Maxwell alumna Phaedra Stewart ’91 finds it difficult to look at the world without seeing opportunities to connect with people, raise their spirits and empower them to make their lives better. A self-described serial entrepreneur (some might say a serial…
Award-winning Native American vocalist Joanne Shenandoah to appear at The Maxwell School
Award-winning Native American vocalist Joanne Shenandoah to appear at The Maxwell SchoolFebruary 09, 2001Jonathan Hayjhay@syr.edu
Joanne Shenandoah, who has been called the most critically acclaimed Native American singer of her time, will offer the Syracuse University community her vocalizations of the history and culture of the Haudenosaunee (Iroquois) at 4 p.m. Feb. 15 in Maxwell Auditorium. Shenandoah will attend an Iroquois reception following the concert. The concert and reception are open to the University community only. “This will be a great event because she’s the best Native American vocalist today and has genuine Oneida lineage,” says Stephen Saunders Webb, professor of history and social science in The Maxwell School. “She attempts to recreate the history of her people with her music. It’s the history of the foundation of a league and covenant, and it’s particularly appropriate for Maxwell.” Shenandoah is best known for her recreations of Iroquois life and legend. She has several successful CD recordings–“Matriarch” (1996), “All Spirits Sing” (1997), “Orenda” (1998), “Peacemaker’s Journey” (2000) and “Warrior in Two Worlds” (2000)–that have made her not just the pre-eminent interpreter of Iroquois culture but the recipient of national awards, including Best Female Artist in Native American Music awards for both 1998 and 1999. “Peacemaker’s Journey” has been nominated for a Grammy Award in the Best Native American Music Album category. Immediately following her SU performance, Shenandoah will fly to Los Angeles for the Grammy Awards ceremony. Shenandoah’s husband, Doug George-Kanentiio ’80, has recovered the Peacemaker’s Conversion of the Five Nations into the League of the Iroquois for the recording. George-Kanentiio is a well-known Akwesasne Mohawk journalist and historian, and the author of “Iroquois Culture and Commentary” (Clear Light Publishers, 2000). Webb has led a group of faculty–including Maureen Trudell-Schwarz, assistant professor of anthropology in The Maxwell School, and Philip Arnold, associate professor of religion in The College of Arts and Sciences–and graduate students in the study of Native American culture for many years. He is in the process of drawing the scattered courses taught on the subject together into a Native American studies program.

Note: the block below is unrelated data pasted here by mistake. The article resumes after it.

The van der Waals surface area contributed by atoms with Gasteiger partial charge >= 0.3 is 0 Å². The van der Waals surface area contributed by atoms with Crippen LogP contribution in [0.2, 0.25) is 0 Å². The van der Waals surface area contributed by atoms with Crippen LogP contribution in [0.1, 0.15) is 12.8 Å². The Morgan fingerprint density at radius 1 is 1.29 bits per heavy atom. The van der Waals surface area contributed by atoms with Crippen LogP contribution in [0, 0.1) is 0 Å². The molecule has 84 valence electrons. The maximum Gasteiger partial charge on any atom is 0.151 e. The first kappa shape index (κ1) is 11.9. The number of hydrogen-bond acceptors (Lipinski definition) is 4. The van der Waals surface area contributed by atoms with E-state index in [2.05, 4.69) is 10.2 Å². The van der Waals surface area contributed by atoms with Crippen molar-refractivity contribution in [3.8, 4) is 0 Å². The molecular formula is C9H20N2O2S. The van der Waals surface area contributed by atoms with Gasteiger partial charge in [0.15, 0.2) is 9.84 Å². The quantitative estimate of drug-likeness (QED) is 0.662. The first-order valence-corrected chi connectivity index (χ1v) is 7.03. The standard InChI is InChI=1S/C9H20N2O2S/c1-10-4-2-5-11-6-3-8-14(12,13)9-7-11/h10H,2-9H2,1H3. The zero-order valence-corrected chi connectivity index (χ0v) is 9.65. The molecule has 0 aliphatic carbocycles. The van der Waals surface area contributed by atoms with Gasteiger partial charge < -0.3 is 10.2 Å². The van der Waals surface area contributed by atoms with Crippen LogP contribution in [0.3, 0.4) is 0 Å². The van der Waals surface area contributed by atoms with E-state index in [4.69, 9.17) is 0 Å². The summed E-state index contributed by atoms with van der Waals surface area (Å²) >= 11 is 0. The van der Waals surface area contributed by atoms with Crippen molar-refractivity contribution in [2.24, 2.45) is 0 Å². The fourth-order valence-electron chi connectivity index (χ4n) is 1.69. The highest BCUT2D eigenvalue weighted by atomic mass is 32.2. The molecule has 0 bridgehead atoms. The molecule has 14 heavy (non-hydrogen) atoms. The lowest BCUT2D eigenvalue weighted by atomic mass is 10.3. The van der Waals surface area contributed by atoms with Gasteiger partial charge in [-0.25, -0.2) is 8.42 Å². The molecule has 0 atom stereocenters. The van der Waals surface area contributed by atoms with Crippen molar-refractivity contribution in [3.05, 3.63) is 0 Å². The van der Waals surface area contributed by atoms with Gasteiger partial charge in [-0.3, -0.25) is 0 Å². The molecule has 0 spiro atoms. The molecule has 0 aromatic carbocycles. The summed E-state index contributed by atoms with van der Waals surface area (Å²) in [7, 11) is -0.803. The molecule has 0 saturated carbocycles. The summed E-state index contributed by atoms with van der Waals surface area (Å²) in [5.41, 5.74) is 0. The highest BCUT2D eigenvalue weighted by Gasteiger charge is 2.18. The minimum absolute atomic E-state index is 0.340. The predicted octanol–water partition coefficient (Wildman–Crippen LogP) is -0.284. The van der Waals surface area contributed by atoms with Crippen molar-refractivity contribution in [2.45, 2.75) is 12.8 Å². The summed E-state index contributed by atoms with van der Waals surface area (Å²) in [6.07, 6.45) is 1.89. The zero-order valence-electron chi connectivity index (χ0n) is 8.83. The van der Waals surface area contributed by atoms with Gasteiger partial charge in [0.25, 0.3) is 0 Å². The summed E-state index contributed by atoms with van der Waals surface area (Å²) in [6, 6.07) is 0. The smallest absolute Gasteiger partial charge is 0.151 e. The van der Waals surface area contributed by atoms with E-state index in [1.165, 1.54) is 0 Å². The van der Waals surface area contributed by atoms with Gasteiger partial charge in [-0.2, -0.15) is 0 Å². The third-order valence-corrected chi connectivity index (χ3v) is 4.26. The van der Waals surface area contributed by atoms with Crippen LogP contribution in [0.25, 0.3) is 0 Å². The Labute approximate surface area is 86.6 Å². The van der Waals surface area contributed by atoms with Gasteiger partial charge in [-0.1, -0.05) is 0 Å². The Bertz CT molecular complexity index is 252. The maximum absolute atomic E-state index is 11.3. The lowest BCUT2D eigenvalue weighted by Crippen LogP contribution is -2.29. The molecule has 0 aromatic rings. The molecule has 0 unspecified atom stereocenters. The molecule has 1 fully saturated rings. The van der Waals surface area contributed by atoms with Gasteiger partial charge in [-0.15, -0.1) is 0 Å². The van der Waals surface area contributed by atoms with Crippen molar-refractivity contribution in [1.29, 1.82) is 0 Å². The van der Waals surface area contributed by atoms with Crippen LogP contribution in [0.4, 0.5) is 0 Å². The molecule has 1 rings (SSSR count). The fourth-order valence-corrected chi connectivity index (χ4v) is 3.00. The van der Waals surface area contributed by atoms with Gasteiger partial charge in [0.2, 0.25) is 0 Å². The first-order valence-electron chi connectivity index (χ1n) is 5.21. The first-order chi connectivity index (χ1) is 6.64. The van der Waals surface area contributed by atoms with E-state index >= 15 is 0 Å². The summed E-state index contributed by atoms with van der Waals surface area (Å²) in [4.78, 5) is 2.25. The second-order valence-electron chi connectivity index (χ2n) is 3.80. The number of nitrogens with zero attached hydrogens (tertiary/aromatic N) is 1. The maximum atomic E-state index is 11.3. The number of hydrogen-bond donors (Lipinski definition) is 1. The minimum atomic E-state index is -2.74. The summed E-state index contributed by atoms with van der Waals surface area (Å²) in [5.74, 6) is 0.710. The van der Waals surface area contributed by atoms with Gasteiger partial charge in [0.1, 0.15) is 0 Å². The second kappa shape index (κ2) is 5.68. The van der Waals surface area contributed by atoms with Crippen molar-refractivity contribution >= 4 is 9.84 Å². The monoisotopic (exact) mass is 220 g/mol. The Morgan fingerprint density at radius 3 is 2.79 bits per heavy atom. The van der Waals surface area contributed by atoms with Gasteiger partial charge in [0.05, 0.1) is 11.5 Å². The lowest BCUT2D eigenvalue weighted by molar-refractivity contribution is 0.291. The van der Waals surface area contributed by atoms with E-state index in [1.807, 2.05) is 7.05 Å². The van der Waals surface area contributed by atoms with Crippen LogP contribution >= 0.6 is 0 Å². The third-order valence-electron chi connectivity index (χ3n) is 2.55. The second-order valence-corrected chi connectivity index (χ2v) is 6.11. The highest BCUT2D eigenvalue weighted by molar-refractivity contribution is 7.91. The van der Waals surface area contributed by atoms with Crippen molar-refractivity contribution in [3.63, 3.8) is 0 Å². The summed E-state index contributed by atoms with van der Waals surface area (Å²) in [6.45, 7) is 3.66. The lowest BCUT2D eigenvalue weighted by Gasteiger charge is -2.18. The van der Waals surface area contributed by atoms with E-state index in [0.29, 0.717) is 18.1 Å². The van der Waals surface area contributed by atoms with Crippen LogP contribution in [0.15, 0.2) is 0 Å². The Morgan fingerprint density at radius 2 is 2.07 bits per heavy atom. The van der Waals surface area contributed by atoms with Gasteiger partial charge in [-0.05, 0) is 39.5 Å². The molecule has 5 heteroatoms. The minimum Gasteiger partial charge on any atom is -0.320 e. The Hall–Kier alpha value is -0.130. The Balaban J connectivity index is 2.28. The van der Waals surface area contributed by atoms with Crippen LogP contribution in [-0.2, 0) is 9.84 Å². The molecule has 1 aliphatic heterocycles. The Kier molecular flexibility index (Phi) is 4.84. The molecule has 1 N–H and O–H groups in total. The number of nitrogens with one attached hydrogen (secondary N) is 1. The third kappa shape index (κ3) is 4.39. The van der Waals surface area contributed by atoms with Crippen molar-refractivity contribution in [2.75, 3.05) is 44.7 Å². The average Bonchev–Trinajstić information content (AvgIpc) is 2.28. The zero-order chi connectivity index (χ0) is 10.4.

“By bringing people like Joanne Shenandoah to SU, it sends a message that there is a growing interest at the University in Iroquois affairs in particular and Native American studies in general,” Webb says. “This is just the first of a number of public events we plan to host that we hope will draw interest in Native American studies from the campus as a whole. “It’s not often that people will get a chance to see a free performance of the leading Native American performer in the country,” he says. The reception following Shenandoah’s performance will feature Iroquois food prepared with the supervision of members of the Onondaga Nation.